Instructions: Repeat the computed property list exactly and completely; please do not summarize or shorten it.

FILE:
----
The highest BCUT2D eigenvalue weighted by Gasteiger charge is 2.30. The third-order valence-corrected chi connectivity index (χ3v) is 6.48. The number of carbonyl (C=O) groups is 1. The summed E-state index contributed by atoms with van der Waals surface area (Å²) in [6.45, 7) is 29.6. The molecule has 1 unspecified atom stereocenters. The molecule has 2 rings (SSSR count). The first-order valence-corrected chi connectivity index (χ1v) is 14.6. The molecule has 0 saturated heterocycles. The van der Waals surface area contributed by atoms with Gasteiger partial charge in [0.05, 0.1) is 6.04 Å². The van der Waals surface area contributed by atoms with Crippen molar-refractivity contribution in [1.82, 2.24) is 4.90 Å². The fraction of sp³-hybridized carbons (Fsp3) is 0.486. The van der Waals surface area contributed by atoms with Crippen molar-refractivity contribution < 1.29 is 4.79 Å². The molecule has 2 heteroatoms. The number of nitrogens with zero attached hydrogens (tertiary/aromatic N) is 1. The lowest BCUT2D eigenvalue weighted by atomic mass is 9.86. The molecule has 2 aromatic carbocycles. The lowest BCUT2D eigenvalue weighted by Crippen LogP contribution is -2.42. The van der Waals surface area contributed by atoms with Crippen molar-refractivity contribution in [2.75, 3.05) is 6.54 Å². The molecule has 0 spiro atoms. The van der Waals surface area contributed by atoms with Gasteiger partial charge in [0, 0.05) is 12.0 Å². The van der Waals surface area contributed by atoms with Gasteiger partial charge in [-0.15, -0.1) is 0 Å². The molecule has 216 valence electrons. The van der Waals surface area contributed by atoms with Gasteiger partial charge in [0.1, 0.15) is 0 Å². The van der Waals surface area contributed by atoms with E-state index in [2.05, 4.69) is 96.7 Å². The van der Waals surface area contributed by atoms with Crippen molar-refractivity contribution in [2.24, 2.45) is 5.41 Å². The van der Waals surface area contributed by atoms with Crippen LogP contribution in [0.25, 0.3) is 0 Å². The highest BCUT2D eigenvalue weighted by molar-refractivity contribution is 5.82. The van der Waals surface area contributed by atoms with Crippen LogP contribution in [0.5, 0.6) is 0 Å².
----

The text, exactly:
The highest BCUT2D eigenvalue weighted by Gasteiger charge is 2.30. The third-order valence-corrected chi connectivity index (χ3v) is 6.48. The number of carbonyl (C=O) groups is 1. The summed E-state index contributed by atoms with van der Waals surface area (Å²) in [6.45, 7) is 29.6. The molecule has 1 unspecified atom stereocenters. The molecule has 2 rings (SSSR count). The first-order valence-corrected chi connectivity index (χ1v) is 14.6. The molecule has 0 saturated heterocycles. The van der Waals surface area contributed by atoms with Gasteiger partial charge in [0.05, 0.1) is 6.04 Å². The van der Waals surface area contributed by atoms with Crippen molar-refractivity contribution in [1.82, 2.24) is 4.90 Å². The fraction of sp³-hybridized carbons (Fsp3) is 0.486. The van der Waals surface area contributed by atoms with Crippen molar-refractivity contribution < 1.29 is 4.79 Å². The molecule has 2 heteroatoms. The number of nitrogens with zero attached hydrogens (tertiary/aromatic N) is 1. The lowest BCUT2D eigenvalue weighted by atomic mass is 9.86. The molecule has 2 aromatic carbocycles. The lowest BCUT2D eigenvalue weighted by Crippen LogP contribution is -2.42. The van der Waals surface area contributed by atoms with Crippen molar-refractivity contribution in [2.75, 3.05) is 6.54 Å². The molecule has 0 spiro atoms. The van der Waals surface area contributed by atoms with Gasteiger partial charge in [0, 0.05) is 12.0 Å². The van der Waals surface area contributed by atoms with Gasteiger partial charge in [-0.15, -0.1) is 0 Å². The molecule has 216 valence electrons. The van der Waals surface area contributed by atoms with Gasteiger partial charge in [0.1, 0.15) is 0 Å². The van der Waals surface area contributed by atoms with E-state index in [2.05, 4.69) is 96.7 Å². The van der Waals surface area contributed by atoms with Crippen molar-refractivity contribution in [2.24, 2.45) is 5.41 Å². The van der Waals surface area contributed by atoms with Crippen LogP contribution in [0.25, 0.3) is 0 Å². The highest BCUT2D eigenvalue weighted by molar-refractivity contribution is 5.82. The van der Waals surface area contributed by atoms with Crippen LogP contribution in [0.5, 0.6) is 0 Å².